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NPR

U.S. Discusses What To Do With Aid To Egypt

President Obama's national security team met Tuesday to talk about policy options on Egypt. The country's military-backed government has been cracking down on Islamist protesters. The U.S. seems to have little influence or leverage over the situation. But it does give Egypt $1.5 billion a year — most of it to the military.
NPR

Egypt's Political Crisis Is Creating Economic Trouble

The crisis in Egypt is hitting businesses. Shops usually open late into the night are closing early because of the curfew, and some foreign companies stopped operations for much of last week. Economists say Egypt will be able to avoid a total collapse due to a $12 billion aid package from Gulf countries. But the interim government is unlikely to tackle Egypt's bigger economic problems because it is focused on the security situation.
NPR

NSA Phone Records Revive Debate Over Supreme Court Case

The government says phone and email traffic is not protected by the Fourth Amendment, and does not require a court warrant to search. The logic is based on a 1978 case that has been hauled out regularly to justify acquisition of third-party information. But does that logic apply to bulk collection of the sort that's at the heart of the debate over NSA surveillance?
NPR

At 1963 March, A Face In The Crowd Became A Poster Child

When she was just 12, Edith Lee-Payne's face was immortalized in an iconic photo from the March on Washington. Decades would pass before Payne learned that her image has been used as part of documentaries, books, calendars and exhibits about the history of the civil rights movement.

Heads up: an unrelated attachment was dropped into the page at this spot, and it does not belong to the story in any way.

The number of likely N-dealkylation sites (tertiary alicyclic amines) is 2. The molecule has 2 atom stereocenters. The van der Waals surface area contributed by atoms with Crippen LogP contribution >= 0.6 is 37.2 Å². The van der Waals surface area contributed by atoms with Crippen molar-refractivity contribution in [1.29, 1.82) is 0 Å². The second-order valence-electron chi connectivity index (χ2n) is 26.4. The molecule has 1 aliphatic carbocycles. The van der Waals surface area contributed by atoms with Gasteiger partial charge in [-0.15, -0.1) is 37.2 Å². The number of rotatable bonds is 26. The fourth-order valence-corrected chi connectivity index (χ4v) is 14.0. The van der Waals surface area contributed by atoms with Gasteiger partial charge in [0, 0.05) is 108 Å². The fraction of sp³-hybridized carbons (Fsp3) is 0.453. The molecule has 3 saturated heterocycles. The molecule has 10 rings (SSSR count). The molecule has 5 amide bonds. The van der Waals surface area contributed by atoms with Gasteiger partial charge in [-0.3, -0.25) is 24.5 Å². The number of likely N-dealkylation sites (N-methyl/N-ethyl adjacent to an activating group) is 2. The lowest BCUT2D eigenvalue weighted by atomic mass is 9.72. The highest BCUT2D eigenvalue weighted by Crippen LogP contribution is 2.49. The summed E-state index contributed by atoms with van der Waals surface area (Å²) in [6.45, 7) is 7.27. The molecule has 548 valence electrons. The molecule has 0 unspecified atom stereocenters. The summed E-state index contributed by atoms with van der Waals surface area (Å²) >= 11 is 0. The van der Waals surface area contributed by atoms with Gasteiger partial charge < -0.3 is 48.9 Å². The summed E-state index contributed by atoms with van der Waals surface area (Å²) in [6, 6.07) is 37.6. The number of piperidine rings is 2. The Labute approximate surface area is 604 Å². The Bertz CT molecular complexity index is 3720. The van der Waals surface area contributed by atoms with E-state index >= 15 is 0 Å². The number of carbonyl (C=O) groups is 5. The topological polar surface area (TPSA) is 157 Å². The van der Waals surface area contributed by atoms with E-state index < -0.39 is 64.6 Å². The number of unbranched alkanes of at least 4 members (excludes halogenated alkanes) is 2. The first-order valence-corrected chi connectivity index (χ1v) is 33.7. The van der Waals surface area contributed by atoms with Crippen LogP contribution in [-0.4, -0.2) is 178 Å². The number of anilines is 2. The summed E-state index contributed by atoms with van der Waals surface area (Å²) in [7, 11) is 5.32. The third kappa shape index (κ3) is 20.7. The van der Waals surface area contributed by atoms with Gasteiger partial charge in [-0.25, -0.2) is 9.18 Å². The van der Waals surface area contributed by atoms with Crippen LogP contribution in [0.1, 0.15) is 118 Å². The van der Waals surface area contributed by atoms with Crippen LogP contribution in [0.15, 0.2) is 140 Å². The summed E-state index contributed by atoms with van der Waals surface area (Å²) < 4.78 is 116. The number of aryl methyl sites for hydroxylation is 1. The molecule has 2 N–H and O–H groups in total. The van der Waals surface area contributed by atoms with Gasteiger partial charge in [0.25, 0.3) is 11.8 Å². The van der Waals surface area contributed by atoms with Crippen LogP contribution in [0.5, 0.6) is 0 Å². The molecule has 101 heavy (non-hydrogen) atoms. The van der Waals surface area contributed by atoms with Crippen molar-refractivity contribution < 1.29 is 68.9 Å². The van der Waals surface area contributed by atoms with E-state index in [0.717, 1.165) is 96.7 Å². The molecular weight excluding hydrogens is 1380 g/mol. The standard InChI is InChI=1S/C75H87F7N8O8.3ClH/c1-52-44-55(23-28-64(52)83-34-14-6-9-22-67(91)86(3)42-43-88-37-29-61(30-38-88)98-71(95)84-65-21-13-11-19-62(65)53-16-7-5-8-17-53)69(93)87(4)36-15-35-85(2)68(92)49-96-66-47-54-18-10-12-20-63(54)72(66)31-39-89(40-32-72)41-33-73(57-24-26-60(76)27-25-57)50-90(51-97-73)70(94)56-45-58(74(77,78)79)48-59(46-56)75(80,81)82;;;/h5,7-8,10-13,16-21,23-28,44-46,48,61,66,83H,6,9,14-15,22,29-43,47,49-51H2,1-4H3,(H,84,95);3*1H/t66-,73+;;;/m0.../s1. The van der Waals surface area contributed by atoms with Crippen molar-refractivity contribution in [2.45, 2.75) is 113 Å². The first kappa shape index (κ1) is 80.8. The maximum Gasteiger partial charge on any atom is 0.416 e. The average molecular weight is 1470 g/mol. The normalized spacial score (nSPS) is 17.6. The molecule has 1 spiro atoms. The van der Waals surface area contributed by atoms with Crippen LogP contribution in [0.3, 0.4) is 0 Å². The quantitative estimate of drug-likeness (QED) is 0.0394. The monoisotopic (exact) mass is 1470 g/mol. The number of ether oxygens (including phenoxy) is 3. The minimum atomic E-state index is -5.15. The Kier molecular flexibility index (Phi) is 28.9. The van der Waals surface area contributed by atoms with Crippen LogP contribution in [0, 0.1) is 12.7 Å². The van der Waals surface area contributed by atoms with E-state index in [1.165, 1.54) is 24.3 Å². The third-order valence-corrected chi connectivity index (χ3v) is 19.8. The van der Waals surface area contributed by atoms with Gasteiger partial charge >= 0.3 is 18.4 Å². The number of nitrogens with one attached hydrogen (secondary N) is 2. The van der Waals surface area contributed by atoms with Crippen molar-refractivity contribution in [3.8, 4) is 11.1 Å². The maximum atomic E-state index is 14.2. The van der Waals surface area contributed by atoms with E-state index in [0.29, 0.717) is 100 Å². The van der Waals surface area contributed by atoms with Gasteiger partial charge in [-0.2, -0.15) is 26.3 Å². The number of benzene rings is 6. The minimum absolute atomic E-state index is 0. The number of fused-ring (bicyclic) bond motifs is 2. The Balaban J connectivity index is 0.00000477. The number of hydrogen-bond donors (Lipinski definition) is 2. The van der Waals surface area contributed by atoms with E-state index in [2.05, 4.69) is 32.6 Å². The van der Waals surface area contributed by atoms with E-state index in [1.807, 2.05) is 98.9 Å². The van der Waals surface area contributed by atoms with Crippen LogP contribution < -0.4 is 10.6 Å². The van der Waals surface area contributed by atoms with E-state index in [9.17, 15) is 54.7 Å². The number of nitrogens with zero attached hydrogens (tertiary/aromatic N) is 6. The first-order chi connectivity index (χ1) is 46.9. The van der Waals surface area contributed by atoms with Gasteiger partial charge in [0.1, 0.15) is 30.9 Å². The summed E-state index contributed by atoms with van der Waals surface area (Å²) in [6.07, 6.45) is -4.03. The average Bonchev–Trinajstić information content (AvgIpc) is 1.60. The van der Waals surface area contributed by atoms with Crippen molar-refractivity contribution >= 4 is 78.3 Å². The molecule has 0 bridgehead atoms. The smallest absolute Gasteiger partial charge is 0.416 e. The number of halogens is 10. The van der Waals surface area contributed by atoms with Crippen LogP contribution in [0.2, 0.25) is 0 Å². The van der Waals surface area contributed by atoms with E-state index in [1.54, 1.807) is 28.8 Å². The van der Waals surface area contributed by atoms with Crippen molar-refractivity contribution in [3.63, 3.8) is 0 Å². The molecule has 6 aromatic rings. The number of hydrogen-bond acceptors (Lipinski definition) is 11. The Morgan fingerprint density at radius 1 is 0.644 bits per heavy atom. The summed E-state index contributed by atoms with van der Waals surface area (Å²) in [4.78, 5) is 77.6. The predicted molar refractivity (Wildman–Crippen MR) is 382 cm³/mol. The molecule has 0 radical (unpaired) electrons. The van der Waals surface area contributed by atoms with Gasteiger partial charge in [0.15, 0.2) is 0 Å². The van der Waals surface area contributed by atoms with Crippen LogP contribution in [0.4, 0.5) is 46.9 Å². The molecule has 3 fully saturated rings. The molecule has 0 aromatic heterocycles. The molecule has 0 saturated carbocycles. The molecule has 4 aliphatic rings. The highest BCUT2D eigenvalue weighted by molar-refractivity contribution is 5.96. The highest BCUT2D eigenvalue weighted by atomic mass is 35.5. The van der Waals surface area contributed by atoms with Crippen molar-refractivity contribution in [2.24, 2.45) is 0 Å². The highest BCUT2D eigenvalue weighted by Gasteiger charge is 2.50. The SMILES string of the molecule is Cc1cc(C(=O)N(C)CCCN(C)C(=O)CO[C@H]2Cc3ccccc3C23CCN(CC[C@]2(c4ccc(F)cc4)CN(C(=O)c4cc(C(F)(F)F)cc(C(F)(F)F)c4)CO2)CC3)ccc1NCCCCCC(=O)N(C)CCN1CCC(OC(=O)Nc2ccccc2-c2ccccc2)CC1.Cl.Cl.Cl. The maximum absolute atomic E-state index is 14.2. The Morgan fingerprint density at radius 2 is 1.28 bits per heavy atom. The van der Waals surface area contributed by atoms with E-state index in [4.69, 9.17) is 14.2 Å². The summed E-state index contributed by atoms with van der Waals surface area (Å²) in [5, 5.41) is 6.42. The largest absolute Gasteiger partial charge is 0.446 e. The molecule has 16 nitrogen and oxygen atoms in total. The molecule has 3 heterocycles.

NPR

Prosecution Rests In Court Martial Of Maj. Nidal Hasan

The prosecution has wrapped up its case against the former psychiatrist accused of opening fire at Fort Hood, killing 13 people. Army Maj. Nidal Hasan, who is representing himself, will present his case beginning tomorrow.
NPR

With Pot Legal In Washington, Will Buyers Stay Underground?

State regulators are putting the finishing touches on rules for the new state-sanctioned recreational marijuana market. The man hired to help shape those rules says that for state-licensed pot stores to succeed, police have to toughen up on the black market.
NPR

Pakistan's Former President Charged In Benazir Bhutto Murder

Pakistan's former military ruler Pervez Musharraf has been charged with murder in the assassination of former Prime Minister Benazir Bhutto. Musharraf is back in Pakistan after a self-imposed exile. He denies the charges. Shuja Nawaz, director of the South Asia Center at The Atlantic Council, speaks with Melissa Block about the implications of the case.
NPR

Citing Privacy Worries, Tech And Legal Site Groklaw Shuts Down

The website Groklaw, which for 10 years demystified complex issues involving technology and the law, is shutting down. Editor Pamela Jones writes that she can't run the site without email, and that since emails' privacy can't be guaranteed, she can no longer do the site's work.
WAMU 88.5

Juan Zarate: "Treasury's War: The Unleashing Of A New Era Of Financial Warfare"

Former senior Treasury and White House official Juan Zarate gives an insider's view of how America developed a financial warfare program in the wake of 9/11.

WAMU 88.5

President Obama’s Leadership Challenges At Home And Abroad

Guest host Frank Sesno and panelists discuss U.S. efforts to reach an agreement with Russia on chemical weapons in Syria and the looming budget crisis. An update on President Barack Obama's leadership challenges at home and abroad.

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